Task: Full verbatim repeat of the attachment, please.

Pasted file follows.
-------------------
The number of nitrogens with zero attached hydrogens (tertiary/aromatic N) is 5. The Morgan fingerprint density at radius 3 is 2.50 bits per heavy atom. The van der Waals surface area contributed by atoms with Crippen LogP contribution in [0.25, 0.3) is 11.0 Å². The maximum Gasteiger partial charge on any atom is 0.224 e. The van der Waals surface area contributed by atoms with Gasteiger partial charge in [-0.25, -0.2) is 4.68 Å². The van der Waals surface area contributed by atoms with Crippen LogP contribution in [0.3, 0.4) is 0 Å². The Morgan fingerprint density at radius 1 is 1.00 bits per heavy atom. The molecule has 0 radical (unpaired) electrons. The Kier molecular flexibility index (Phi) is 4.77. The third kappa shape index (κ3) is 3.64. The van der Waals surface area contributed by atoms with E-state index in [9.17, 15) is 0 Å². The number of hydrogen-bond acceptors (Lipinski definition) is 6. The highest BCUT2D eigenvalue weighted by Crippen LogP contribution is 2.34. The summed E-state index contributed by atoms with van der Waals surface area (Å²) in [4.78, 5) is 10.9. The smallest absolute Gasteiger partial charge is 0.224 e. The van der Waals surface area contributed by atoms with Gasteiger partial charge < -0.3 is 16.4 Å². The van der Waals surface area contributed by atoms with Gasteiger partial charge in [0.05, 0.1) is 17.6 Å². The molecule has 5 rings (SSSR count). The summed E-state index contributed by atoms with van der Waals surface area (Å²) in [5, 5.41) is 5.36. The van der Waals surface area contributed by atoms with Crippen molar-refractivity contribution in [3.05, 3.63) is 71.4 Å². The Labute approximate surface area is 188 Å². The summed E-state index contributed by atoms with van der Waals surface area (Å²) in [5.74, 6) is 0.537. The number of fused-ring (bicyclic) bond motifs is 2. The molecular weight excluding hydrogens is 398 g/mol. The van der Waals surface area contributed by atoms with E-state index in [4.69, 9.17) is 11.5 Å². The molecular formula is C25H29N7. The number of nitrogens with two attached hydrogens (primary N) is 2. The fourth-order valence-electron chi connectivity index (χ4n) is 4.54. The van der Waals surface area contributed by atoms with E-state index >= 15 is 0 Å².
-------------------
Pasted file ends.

The number of nitrogens with zero attached hydrogens (tertiary/aromatic N) is 5. The Morgan fingerprint density at radius 3 is 2.50 bits per heavy atom. The van der Waals surface area contributed by atoms with Crippen LogP contribution in [0.25, 0.3) is 11.0 Å². The maximum Gasteiger partial charge on any atom is 0.224 e. The van der Waals surface area contributed by atoms with Gasteiger partial charge in [-0.25, -0.2) is 4.68 Å². The van der Waals surface area contributed by atoms with Crippen LogP contribution in [0.3, 0.4) is 0 Å². The Morgan fingerprint density at radius 1 is 1.00 bits per heavy atom. The molecule has 0 radical (unpaired) electrons. The Kier molecular flexibility index (Phi) is 4.77. The third kappa shape index (κ3) is 3.64. The van der Waals surface area contributed by atoms with E-state index in [9.17, 15) is 0 Å². The number of hydrogen-bond acceptors (Lipinski definition) is 6. The highest BCUT2D eigenvalue weighted by Crippen LogP contribution is 2.34. The summed E-state index contributed by atoms with van der Waals surface area (Å²) in [4.78, 5) is 10.9. The smallest absolute Gasteiger partial charge is 0.224 e. The van der Waals surface area contributed by atoms with Gasteiger partial charge < -0.3 is 16.4 Å². The van der Waals surface area contributed by atoms with Gasteiger partial charge in [0.05, 0.1) is 17.6 Å². The molecule has 5 rings (SSSR count). The summed E-state index contributed by atoms with van der Waals surface area (Å²) in [5, 5.41) is 5.36. The van der Waals surface area contributed by atoms with Crippen molar-refractivity contribution in [3.05, 3.63) is 71.4 Å². The Labute approximate surface area is 188 Å². The summed E-state index contributed by atoms with van der Waals surface area (Å²) in [5.74, 6) is 0.537. The number of fused-ring (bicyclic) bond motifs is 2. The molecular weight excluding hydrogens is 398 g/mol. The van der Waals surface area contributed by atoms with E-state index in [4.69, 9.17) is 11.5 Å². The molecular formula is C25H29N7. The number of nitrogens with two attached hydrogens (primary N) is 2. The fourth-order valence-electron chi connectivity index (χ4n) is 4.54. The van der Waals surface area contributed by atoms with E-state index >= 15 is 0 Å².